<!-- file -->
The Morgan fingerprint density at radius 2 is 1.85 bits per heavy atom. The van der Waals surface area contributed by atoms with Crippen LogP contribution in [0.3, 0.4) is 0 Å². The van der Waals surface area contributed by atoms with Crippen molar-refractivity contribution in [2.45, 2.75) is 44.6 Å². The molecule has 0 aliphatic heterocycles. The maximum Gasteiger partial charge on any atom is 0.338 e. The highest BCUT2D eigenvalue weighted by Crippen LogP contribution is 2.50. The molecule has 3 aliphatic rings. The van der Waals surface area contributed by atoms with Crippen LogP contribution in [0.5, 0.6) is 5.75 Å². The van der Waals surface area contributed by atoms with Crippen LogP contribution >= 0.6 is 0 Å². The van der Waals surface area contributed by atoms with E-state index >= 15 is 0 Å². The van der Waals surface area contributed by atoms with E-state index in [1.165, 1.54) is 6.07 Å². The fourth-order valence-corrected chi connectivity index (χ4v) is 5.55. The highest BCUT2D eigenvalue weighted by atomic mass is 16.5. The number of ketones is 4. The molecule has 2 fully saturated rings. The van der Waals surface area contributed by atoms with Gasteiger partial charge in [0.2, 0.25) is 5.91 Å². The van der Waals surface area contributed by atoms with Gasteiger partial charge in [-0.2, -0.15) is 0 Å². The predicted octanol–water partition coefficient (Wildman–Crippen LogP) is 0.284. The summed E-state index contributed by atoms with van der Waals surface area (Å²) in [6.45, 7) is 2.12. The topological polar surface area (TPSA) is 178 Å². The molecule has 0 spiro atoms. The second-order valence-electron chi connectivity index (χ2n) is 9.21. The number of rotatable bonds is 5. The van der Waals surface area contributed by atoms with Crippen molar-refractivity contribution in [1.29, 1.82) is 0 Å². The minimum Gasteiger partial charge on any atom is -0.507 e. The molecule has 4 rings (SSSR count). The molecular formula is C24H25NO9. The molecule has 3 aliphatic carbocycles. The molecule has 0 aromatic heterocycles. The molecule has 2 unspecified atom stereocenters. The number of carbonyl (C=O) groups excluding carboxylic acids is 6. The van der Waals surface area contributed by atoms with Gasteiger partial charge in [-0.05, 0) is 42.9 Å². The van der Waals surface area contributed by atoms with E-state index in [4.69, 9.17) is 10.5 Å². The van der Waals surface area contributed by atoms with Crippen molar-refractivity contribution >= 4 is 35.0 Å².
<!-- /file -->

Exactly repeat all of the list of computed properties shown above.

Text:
The Morgan fingerprint density at radius 2 is 1.85 bits per heavy atom. The van der Waals surface area contributed by atoms with Crippen LogP contribution in [0.3, 0.4) is 0 Å². The van der Waals surface area contributed by atoms with Crippen molar-refractivity contribution in [2.45, 2.75) is 44.6 Å². The molecule has 0 aliphatic heterocycles. The maximum Gasteiger partial charge on any atom is 0.338 e. The highest BCUT2D eigenvalue weighted by Crippen LogP contribution is 2.50. The molecule has 3 aliphatic rings. The van der Waals surface area contributed by atoms with Crippen LogP contribution in [0.5, 0.6) is 5.75 Å². The van der Waals surface area contributed by atoms with Crippen LogP contribution >= 0.6 is 0 Å². The van der Waals surface area contributed by atoms with E-state index >= 15 is 0 Å². The van der Waals surface area contributed by atoms with E-state index in [1.165, 1.54) is 6.07 Å². The fourth-order valence-corrected chi connectivity index (χ4v) is 5.55. The highest BCUT2D eigenvalue weighted by atomic mass is 16.5. The number of ketones is 4. The molecule has 2 fully saturated rings. The van der Waals surface area contributed by atoms with Gasteiger partial charge in [0.2, 0.25) is 5.91 Å². The van der Waals surface area contributed by atoms with Gasteiger partial charge in [-0.2, -0.15) is 0 Å². The predicted octanol–water partition coefficient (Wildman–Crippen LogP) is 0.284. The summed E-state index contributed by atoms with van der Waals surface area (Å²) in [6.45, 7) is 2.12. The topological polar surface area (TPSA) is 178 Å². The molecule has 0 spiro atoms. The second-order valence-electron chi connectivity index (χ2n) is 9.21. The number of rotatable bonds is 5. The van der Waals surface area contributed by atoms with Crippen molar-refractivity contribution in [1.29, 1.82) is 0 Å². The minimum Gasteiger partial charge on any atom is -0.507 e. The molecule has 4 rings (SSSR count). The molecular formula is C24H25NO9. The molecule has 3 aliphatic carbocycles. The molecule has 0 aromatic heterocycles. The molecule has 2 unspecified atom stereocenters. The number of carbonyl (C=O) groups excluding carboxylic acids is 6. The van der Waals surface area contributed by atoms with Gasteiger partial charge in [-0.05, 0) is 42.9 Å². The van der Waals surface area contributed by atoms with E-state index in [4.69, 9.17) is 10.5 Å². The van der Waals surface area contributed by atoms with Crippen molar-refractivity contribution >= 4 is 35.0 Å².